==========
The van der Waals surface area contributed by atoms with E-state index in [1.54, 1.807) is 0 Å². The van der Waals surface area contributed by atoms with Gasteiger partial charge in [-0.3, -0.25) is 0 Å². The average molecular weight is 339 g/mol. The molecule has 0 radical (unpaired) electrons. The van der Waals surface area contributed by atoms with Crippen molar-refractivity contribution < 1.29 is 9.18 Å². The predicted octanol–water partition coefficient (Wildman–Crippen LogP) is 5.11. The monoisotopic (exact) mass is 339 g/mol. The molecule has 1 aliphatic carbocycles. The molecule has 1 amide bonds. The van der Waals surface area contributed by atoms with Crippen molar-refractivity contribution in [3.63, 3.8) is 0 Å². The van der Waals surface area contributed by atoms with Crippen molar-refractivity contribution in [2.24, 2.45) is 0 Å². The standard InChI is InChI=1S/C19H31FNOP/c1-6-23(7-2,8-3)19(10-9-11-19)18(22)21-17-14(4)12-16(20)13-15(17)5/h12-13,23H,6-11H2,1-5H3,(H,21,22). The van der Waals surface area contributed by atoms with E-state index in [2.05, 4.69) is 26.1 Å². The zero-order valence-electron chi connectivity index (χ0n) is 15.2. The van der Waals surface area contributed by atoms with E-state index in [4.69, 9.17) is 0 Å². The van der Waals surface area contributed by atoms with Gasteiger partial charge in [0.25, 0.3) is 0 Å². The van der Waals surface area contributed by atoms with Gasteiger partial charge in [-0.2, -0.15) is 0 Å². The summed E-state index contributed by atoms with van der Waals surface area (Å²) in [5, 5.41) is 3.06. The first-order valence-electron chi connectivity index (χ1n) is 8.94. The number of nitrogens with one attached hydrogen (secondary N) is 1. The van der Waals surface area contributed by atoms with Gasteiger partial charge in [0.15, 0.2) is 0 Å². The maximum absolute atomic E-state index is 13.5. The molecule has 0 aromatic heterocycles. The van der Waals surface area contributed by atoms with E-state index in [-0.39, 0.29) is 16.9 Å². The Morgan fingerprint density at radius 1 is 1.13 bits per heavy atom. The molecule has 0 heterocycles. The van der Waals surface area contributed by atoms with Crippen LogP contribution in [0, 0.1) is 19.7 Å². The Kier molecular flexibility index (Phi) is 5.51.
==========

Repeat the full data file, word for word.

The van der Waals surface area contributed by atoms with E-state index in [1.54, 1.807) is 0 Å². The van der Waals surface area contributed by atoms with Gasteiger partial charge in [-0.3, -0.25) is 0 Å². The average molecular weight is 339 g/mol. The molecule has 0 radical (unpaired) electrons. The van der Waals surface area contributed by atoms with Crippen molar-refractivity contribution < 1.29 is 9.18 Å². The predicted octanol–water partition coefficient (Wildman–Crippen LogP) is 5.11. The monoisotopic (exact) mass is 339 g/mol. The molecule has 1 aliphatic carbocycles. The molecule has 1 amide bonds. The van der Waals surface area contributed by atoms with Crippen molar-refractivity contribution in [3.63, 3.8) is 0 Å². The van der Waals surface area contributed by atoms with Crippen molar-refractivity contribution in [2.24, 2.45) is 0 Å². The standard InChI is InChI=1S/C19H31FNOP/c1-6-23(7-2,8-3)19(10-9-11-19)18(22)21-17-14(4)12-16(20)13-15(17)5/h12-13,23H,6-11H2,1-5H3,(H,21,22). The van der Waals surface area contributed by atoms with E-state index in [2.05, 4.69) is 26.1 Å². The zero-order valence-electron chi connectivity index (χ0n) is 15.2. The van der Waals surface area contributed by atoms with E-state index in [4.69, 9.17) is 0 Å². The van der Waals surface area contributed by atoms with Gasteiger partial charge in [0.25, 0.3) is 0 Å². The van der Waals surface area contributed by atoms with Gasteiger partial charge in [-0.2, -0.15) is 0 Å². The summed E-state index contributed by atoms with van der Waals surface area (Å²) in [5, 5.41) is 3.06. The first-order valence-electron chi connectivity index (χ1n) is 8.94. The number of nitrogens with one attached hydrogen (secondary N) is 1. The van der Waals surface area contributed by atoms with Gasteiger partial charge in [0.15, 0.2) is 0 Å². The maximum absolute atomic E-state index is 13.5. The molecule has 0 aromatic heterocycles. The van der Waals surface area contributed by atoms with E-state index in [-0.39, 0.29) is 16.9 Å². The Morgan fingerprint density at radius 1 is 1.13 bits per heavy atom. The molecule has 0 heterocycles. The van der Waals surface area contributed by atoms with Crippen LogP contribution in [0, 0.1) is 19.7 Å². The Kier molecular flexibility index (Phi) is 5.51.